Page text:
There’s no getting away from the fact that virtual reality is a complex subject. Even the amateur user needs to brush up on a number of topics before taking the plunge and buying a head mounted display (HMD). For the professional user, the number of questions to be answered increases dramatically. However, and I’ll admit that I’m biased here, plotting your organisations ambitions and goals when it comes to visualisation and virtual reality is a pretty exciting prospect. If done right, it genuinely can transform the way you work and engage with others within and outside of the organisation.
Is it a point solution you’re looking for? To introduce a new organisational capability? Something in between? Even a quick exercise to create a basic roadmap for the different parts of your organisation is a good use of your time; there’s a good chance you’ll unlock use cases and possibilities you hadn’t initially considered. Not all of these have to be unlocked straight away, of course, but at least now you’ve got a picture for how you might like your initial acorn to grow.
This isn’t always best achieved via HMDs any more than it is by prescribing an expensive and dedicated facility at each office: the former can be quite isolating and limit free engagement when groups are collaborating, the latter can be unwieldy and not allow people to access visualisations freely and when needed.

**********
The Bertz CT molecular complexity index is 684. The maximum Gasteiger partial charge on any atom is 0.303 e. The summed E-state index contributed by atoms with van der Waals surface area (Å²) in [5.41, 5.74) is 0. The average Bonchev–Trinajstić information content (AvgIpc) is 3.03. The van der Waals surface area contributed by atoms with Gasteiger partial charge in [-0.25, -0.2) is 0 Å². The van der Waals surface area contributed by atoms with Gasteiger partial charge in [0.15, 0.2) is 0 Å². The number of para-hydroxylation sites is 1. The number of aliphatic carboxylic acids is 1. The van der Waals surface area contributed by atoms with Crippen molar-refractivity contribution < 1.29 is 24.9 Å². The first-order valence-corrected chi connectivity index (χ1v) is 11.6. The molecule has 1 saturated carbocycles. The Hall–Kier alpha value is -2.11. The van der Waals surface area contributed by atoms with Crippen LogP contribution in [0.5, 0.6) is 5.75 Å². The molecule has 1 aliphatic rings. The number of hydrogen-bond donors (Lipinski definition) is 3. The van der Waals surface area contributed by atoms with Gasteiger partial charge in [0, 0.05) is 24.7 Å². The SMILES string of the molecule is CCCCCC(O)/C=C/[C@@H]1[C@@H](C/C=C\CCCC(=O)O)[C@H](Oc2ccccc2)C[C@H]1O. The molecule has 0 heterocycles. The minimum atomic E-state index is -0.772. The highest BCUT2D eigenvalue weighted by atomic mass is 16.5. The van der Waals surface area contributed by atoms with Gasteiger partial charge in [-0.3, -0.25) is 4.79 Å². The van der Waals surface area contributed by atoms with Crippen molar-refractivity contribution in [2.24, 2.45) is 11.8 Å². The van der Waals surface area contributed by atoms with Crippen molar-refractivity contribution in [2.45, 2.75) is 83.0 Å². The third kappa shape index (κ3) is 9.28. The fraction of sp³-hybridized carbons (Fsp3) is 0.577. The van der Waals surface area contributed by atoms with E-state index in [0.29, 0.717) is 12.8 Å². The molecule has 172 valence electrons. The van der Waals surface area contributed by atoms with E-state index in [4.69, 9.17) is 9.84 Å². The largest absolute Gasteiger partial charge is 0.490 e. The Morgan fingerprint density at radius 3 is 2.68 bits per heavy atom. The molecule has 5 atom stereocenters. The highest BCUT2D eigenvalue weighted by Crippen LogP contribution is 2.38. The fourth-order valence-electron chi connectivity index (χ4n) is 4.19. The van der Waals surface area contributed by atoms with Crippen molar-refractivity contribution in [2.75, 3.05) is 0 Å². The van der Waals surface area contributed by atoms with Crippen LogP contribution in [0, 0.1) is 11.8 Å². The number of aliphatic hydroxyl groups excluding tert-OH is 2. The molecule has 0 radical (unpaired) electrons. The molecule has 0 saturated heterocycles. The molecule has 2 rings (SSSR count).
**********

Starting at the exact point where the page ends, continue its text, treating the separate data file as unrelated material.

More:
To give you some idea, we regularly see users successfully employing our VR software and systems into their working lives through:
Hopefully this list gives you some impression of how taking a broader view of how VR can improve the way your organisation interacts and operates. Getting started with VR need not be an expensive or onerous experience, but making sure you’re using it as effectively as possible does require a little thought.
The last point, bespoke configurations, illustrates that VR is about bringing a number of different hardware and software components together. The technology we have at our disposal today means that there is great scope for novel set-ups that serve very particular and important use-cases. However, doing so effectively, robustly and economically requires bringing together a few different threads. In the next blog, we’ll explore some of those fundamentals.
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